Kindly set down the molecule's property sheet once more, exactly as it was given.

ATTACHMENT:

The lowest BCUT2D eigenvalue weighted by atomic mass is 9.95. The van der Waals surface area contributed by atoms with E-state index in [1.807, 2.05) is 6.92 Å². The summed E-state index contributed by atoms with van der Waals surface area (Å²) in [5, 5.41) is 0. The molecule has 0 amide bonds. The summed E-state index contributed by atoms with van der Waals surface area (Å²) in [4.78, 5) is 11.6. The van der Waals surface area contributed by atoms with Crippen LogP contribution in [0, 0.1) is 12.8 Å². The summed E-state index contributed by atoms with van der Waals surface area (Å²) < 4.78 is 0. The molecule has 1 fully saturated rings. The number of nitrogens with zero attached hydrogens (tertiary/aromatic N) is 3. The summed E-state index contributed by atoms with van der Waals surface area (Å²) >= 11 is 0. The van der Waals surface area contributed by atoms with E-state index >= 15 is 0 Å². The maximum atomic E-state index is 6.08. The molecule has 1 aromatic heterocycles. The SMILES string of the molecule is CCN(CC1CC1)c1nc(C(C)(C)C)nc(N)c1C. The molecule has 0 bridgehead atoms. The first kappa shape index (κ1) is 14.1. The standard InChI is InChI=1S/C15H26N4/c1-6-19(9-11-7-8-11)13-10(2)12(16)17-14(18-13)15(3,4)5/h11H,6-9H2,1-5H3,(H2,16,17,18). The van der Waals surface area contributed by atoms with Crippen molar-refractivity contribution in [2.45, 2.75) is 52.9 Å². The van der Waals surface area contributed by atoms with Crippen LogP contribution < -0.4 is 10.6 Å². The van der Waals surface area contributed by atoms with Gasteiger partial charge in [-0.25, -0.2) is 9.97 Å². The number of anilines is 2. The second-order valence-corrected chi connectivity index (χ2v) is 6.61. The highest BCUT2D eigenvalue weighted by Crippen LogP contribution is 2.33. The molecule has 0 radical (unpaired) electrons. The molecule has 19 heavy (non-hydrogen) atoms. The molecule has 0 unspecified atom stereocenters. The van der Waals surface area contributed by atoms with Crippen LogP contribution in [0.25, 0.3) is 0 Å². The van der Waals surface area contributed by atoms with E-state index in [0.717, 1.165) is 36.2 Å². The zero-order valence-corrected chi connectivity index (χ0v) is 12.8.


The lowest BCUT2D eigenvalue weighted by atomic mass is 9.95. The van der Waals surface area contributed by atoms with E-state index in [1.807, 2.05) is 6.92 Å². The summed E-state index contributed by atoms with van der Waals surface area (Å²) in [5, 5.41) is 0. The molecule has 0 amide bonds. The summed E-state index contributed by atoms with van der Waals surface area (Å²) in [4.78, 5) is 11.6. The van der Waals surface area contributed by atoms with Crippen LogP contribution in [0, 0.1) is 12.8 Å². The summed E-state index contributed by atoms with van der Waals surface area (Å²) < 4.78 is 0. The molecule has 1 fully saturated rings. The number of nitrogens with zero attached hydrogens (tertiary/aromatic N) is 3. The summed E-state index contributed by atoms with van der Waals surface area (Å²) >= 11 is 0. The van der Waals surface area contributed by atoms with E-state index >= 15 is 0 Å². The maximum atomic E-state index is 6.08. The molecule has 1 aromatic heterocycles. The SMILES string of the molecule is CCN(CC1CC1)c1nc(C(C)(C)C)nc(N)c1C. The molecule has 0 bridgehead atoms. The first kappa shape index (κ1) is 14.1. The standard InChI is InChI=1S/C15H26N4/c1-6-19(9-11-7-8-11)13-10(2)12(16)17-14(18-13)15(3,4)5/h11H,6-9H2,1-5H3,(H2,16,17,18). The van der Waals surface area contributed by atoms with Crippen molar-refractivity contribution in [2.45, 2.75) is 52.9 Å². The van der Waals surface area contributed by atoms with Crippen LogP contribution < -0.4 is 10.6 Å². The van der Waals surface area contributed by atoms with Gasteiger partial charge in [-0.25, -0.2) is 9.97 Å². The number of anilines is 2. The second-order valence-corrected chi connectivity index (χ2v) is 6.61. The highest BCUT2D eigenvalue weighted by Crippen LogP contribution is 2.33. The molecule has 0 radical (unpaired) electrons. The molecule has 19 heavy (non-hydrogen) atoms. The molecule has 0 unspecified atom stereocenters. The van der Waals surface area contributed by atoms with Crippen LogP contribution in [0.25, 0.3) is 0 Å². The van der Waals surface area contributed by atoms with E-state index in [0.717, 1.165) is 36.2 Å². The zero-order valence-corrected chi connectivity index (χ0v) is 12.8.